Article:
Author Topic: destroying anticipations  (Read 3600 times)

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Offline ekurburski

destroying anticipations
« on: November 23, 2019, 07:40:39 PM »
No idea of where to post this.  When studying big band arranging at the Naval school of Music a great deal of emphasis was given to NOT destroying anticipations with the drum fills. So how do you insure you're not doing that with the auto fills?
« Last Edit: November 23, 2019, 07:41:52 PM by ekurburski »
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Offline travlin-easy

Re: destroying anticipations
« Reply #1 on: November 23, 2019, 08:38:29 PM »
Much of this will depend upon the song itself, but when in doubt, use the fills judiciously. Same goes for vocal harmony.

All the best,

Gary 8)
Love Those Yammies...

Offline markstyles

Re: destroying anticipations
« Reply #2 on: November 23, 2019, 09:22:20 PM »
Yes, be careful not to use fills too often, and use p a few different fills. Normally of course fills are  put in the last measure of verse,  bridge, or chorus.  A fill often is a signal that a different part is about to happen.  If you are doing this in your DAW,  modify the rhythm of the notes or the notes themselves.  So one fill might just be a rack tom, and a floor tom.  Some fills could be some extra snares, or kicks in the last bar of verse. another could be a full roll of al toms. 

Some fills might be extra notes in the last 1 or 2 beats.  Might also be the whole measure. There is a psychology to music.  The brains job is to find patterns, I personally feel, there is a 'satisfaction' in figuring out the patterns, whether it be chord structure, melody, rhythm.  But if the music continues with the same patterns, the brain starts to look for something else to analyze, and looses interest.  Fills in a song, are surprises and indications of what is to follow.  That is why interesting songs often  'layer' new parts in as song progresses, to keep you picqued as to what might happen next.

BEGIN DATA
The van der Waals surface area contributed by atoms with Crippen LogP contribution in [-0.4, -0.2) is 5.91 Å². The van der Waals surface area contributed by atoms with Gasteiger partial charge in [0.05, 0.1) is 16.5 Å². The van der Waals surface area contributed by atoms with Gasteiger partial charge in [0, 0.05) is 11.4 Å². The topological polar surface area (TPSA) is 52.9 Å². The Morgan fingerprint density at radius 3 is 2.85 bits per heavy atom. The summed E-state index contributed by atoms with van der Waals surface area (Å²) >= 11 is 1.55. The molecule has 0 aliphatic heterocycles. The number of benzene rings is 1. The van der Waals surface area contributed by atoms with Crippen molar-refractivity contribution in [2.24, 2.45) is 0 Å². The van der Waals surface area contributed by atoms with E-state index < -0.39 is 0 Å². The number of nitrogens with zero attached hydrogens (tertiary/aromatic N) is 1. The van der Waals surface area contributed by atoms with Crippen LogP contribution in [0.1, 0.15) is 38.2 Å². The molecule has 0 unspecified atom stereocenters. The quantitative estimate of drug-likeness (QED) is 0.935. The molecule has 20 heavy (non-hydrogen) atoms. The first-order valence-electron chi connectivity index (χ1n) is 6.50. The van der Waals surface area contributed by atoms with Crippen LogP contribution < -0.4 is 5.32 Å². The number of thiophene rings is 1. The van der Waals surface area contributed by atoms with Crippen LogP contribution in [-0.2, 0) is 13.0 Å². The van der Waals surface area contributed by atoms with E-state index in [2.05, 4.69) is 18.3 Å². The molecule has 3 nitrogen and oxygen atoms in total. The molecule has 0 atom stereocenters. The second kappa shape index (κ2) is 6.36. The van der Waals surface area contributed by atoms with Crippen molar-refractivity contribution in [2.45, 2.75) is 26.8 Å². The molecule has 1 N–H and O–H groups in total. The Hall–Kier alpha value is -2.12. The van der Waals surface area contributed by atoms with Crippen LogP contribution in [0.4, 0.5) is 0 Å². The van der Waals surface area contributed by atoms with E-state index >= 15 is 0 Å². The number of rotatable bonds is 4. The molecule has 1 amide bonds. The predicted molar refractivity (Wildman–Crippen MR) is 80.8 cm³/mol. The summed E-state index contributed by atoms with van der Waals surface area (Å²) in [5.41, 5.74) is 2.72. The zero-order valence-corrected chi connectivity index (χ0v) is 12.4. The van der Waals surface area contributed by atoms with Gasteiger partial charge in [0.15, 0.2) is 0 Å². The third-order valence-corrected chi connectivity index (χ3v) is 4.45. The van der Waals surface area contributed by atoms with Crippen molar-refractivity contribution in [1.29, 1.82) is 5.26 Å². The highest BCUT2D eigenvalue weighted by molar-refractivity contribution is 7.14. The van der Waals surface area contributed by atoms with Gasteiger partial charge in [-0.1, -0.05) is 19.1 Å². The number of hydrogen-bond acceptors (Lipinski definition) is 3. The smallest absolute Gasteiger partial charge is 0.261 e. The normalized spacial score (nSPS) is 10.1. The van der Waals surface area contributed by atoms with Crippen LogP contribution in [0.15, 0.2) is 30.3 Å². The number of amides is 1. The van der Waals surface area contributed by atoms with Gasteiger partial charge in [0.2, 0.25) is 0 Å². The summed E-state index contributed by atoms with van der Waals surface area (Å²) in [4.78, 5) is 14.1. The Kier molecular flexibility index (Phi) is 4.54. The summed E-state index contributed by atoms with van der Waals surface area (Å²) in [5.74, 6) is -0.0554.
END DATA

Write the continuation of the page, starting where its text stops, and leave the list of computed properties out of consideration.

You need enough repetition for the brain to find patterns in the music. But if this continue to go on and stay more of less static.. The brain begins to lose music.

There is also a value to repetition, like 'Billy Jean' by Michael Jackson.  You get drawn into the hypnotic rhythm.  Jackson maintains that basic structure much longer than expected, but he 'fools with your anticipation' not with drum fills, but with his vocal stylings, of 'ooh', huh, breaths, growls, etc.  He also knew that his dance moves would be so surprising and enticing, the strong rhythmic/harmonic bed he created would keep you 'hypnotized' to.

Congratulations on taking the Naval school of music chorus..  I have perused it's content.  It is very thorough.   If the statements above 'strike a chord with you'.. (ha ha).. Thee is a great book, 'This is your  brain on music'.  A valuable insight into music for a songwriter, composer, even performer.  There is also a free course at I believe it is called something like 'Music as Biology'.  I took it several years ago.  Coursera tries to get you to pay for it, and you get a 'certificate' (it's not college credit, or anything) You can also do something like 'audit' it for free. You get no teacher feedback, only other students, which may or not be helpful, depending on what they get out of the course.  The teacher who gives the lecture, is pretty boring, but the information and insight you gain, will give you lots to think about regarding  composing, playing, or even just enjoying music

Leonard Bernstein gave a few lectures on music at Harvard many years ago.  You can find this for free, on the internet and also is very insightful.  You don't have to be heavy into music theory or study, to get a lot out of this. 
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Offline ugawoga

Re: destroying anticipations